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them in that regard. >> do we have time for one last question. >> so, apart from genocide, there is an increasing prevailing antisemitism, particularly in europe in which the word -- is backing pervasively used, and particularly one of the great allies, britain, in england, the labor party now is full of antisemitism as i read recently, at least 50 members of parliament have been suspended base of antisemitic remarks. the new muslim mayor of london is one of the strongest opponents of this antisemitism. the call for the expulsion of ken livingston, the former
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mayor. his belief that or assertion that the zionists worked withhart hitler. so not withstanding we don't have that kind of horror, the perviating increasing anti-semitism that is rampant in europe, with former allies, is evidence that lessons really have not been learned. >> i can't argue with that. all i would say is that we -- lessons would be even less learned if we hadn't had the efforts of this people who really kept this issue alive and brought -- made the holocaust such a part of the conversation. that was not inevitable. there was nothing inevitable. any of these trials would not necessarily had taken place if
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flint hundred pressure on governments and hadn't been successful operations. but there is in europe definitely and also mixed in with the muslim immigration problem, sometimes people fearing to speak up when, for instance, in france, french jews are afraid in certain areas of being attacked. so the whole issue of silence in the face of such antisemitism, i'm glad you brought up the new mayor of london. very impressive how he stood up to it within his open party and it's good at least some actions have been taken. but our knowledge of history, you had boris jordan, the former mayor of london who called the iu somethingle likele napoleon trying to -- >> ago thing it highlights, it highlights the way in which on
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some level the creation of law is a terrifically important breakthrough and you can see the who feel of what we call international criminal law as something that is born out of the law's contact with the crimes of the holocaust. at the same time international criminal law is incredibly vulnerable to politicizization, and so at the same time that it is incredibly important to see people who are being prosecuted for genocide. it's also alarming to see the way in which prosecutors and different countries can also claim that, well is that correct justify the prosecution of an israeli head of state for crimes against humanity, against parissan people. i think it high lights the way in which this thing that we call international criminal law, as important eight is, is also a double edged sword.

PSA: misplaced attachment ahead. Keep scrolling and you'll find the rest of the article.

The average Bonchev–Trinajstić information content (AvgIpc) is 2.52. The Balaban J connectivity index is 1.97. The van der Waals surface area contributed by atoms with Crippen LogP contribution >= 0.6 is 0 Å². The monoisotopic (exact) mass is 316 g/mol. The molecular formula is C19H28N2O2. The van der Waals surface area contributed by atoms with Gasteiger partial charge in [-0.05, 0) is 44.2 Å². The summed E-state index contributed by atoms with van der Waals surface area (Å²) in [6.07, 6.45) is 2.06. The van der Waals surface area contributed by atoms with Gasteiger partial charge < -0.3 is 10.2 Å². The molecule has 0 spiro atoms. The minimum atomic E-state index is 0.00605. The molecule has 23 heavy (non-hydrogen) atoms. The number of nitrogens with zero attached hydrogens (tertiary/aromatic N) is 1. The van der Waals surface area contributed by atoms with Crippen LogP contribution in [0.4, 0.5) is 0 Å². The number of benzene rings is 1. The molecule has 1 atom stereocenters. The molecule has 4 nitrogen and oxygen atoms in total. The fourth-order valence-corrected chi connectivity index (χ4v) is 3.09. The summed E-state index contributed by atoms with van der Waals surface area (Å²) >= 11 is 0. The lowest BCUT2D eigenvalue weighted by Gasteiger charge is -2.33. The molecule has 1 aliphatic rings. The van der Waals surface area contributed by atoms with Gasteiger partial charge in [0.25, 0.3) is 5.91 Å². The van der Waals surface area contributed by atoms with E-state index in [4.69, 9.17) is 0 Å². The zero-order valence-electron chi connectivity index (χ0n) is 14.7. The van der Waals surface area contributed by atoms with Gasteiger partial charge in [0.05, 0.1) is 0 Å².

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>> thank you, everybody. our two authors will be out front. [applause] their books will be on sale. i can say they're engaging reads and have been getting great reviews. so come out and ask more questions and buy some books. [inaudible conversations] >> this is poock tv on c-span2, and we want to know what is on your summer reading list. send us your choices@book tv is our twitter handle and you can also post it on our facebook page, or you can send an e-mail to
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booktv@c-span2 organize what's on your reading list? >> i want to tell you've about the mark twain that not everybody knows about. most people think of this witty author of huckleberry finn who fought racism and impeelallism. that's all truth bet he was an eternal bad boy. liked to drink, smoke and curse. he married an heir ess who paid bills can you imagine being the comedy kingpin of the united states and at age 60 losing it all? he was dead broke in 1895, and he had lost all his money and all his wife's money. and i just can't imagine luigsing all my wife's money. it's so terrifying. there are torture implements
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that have not been invented she would use. after all the family of samuel clemens could no longer afford to live in their own beautiful home. hough sad is that? it's a quirky, wonderful house. he designed it himself to a large extent. he had a fireplace built with a window over so it the smoke would go on either side and he could see snow falling while the flames are coming up. he adored this house. and they had a happy, loopy family life. they had three dogs. twain named one ino, another dug uno and the do dog was don't know. he also enjoyed acting with his daughter, susie. they were rich. they had a tiffany drawing room. the family had seven servants, clawing butler and a coachman but it was never enough for twain. the poor missouri boy wanted everything. he wanted to be a funny writer but also to be a literary author. he wanted to be a family man but